Beverly was raided several times during the course of the War but the Union held on to it. On June 20, 1863, West Virginia was admitted to the Union as a new state. The raids continued however with the final raid occurring on January 11, 1865. General Thomas Rosser led this raid with 300 rebels. He successfully surprised the Union before dawn and captured 580 men and all of the garrison’s supplies, Four hundred Union soldiers escaped to Philippi. General Rosser burned the Beverly bridge and marched his prisoners back to Virginia through deep snow.
Beverly was occupied for most of the remainder of the War by Federal troops. A personal narrative by a Beverly resident, Thomas I Arnold, states that “Beverly was paralyzed or blighted -the inhabitants virtually prisoners – guards constantly stationed night and day on each of the four roads leading from town.”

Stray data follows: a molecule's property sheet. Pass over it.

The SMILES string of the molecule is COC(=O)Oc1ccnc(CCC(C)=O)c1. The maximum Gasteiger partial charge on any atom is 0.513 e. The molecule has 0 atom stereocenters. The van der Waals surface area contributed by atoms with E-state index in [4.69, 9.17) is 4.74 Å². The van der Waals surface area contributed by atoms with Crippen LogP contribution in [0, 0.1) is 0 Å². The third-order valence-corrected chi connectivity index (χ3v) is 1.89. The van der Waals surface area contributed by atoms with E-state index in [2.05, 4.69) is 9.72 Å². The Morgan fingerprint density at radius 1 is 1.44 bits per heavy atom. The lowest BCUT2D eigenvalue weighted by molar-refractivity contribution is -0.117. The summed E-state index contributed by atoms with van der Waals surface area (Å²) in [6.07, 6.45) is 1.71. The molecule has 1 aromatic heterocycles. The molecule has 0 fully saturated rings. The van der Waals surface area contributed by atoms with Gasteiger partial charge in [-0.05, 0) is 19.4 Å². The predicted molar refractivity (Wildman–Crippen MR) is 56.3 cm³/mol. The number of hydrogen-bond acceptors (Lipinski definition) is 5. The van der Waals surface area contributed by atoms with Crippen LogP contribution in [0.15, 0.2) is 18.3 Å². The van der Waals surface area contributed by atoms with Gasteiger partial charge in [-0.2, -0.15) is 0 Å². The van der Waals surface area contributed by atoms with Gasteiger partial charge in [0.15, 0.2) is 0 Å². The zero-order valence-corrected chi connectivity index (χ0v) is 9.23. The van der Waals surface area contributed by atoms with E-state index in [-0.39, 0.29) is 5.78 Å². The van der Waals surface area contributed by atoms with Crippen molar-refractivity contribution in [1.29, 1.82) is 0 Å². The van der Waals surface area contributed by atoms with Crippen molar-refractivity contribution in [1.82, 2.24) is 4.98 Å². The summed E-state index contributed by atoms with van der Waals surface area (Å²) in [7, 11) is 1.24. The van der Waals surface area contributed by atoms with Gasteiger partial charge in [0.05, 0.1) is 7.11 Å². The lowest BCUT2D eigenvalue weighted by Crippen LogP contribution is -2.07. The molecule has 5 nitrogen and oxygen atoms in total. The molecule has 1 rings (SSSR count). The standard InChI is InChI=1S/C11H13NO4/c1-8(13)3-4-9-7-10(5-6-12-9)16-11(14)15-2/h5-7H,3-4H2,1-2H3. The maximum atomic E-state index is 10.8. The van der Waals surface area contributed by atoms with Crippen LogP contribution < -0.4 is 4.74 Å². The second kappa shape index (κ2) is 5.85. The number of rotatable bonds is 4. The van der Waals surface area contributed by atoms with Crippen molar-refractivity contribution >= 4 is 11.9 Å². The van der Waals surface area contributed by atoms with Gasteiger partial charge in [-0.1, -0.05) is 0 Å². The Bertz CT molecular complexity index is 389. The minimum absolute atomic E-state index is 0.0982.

During the duration of the War, passes were needed from the Union to leave town. The passes were usually only good for a day so many residents never left Beverly for four years.
Many of the homes in town were used to house sick and wounded soldiers. There were also several epidemics of typhoid, measles and smallpox. Arnold remembers only one fatality of a resident, of smallpox. For the most part, the Union oversaw the town with fairness and sensibility.
After the War, many of the folks who had left returned to find their homes torn down or burned. Those who had supported the Union found favor in political posts for the new state of West Virginia. Beverly, as the count seat of Randolph County, continued to rebuild, grow and prosper. Many new homes and buildings were built in the years following the War.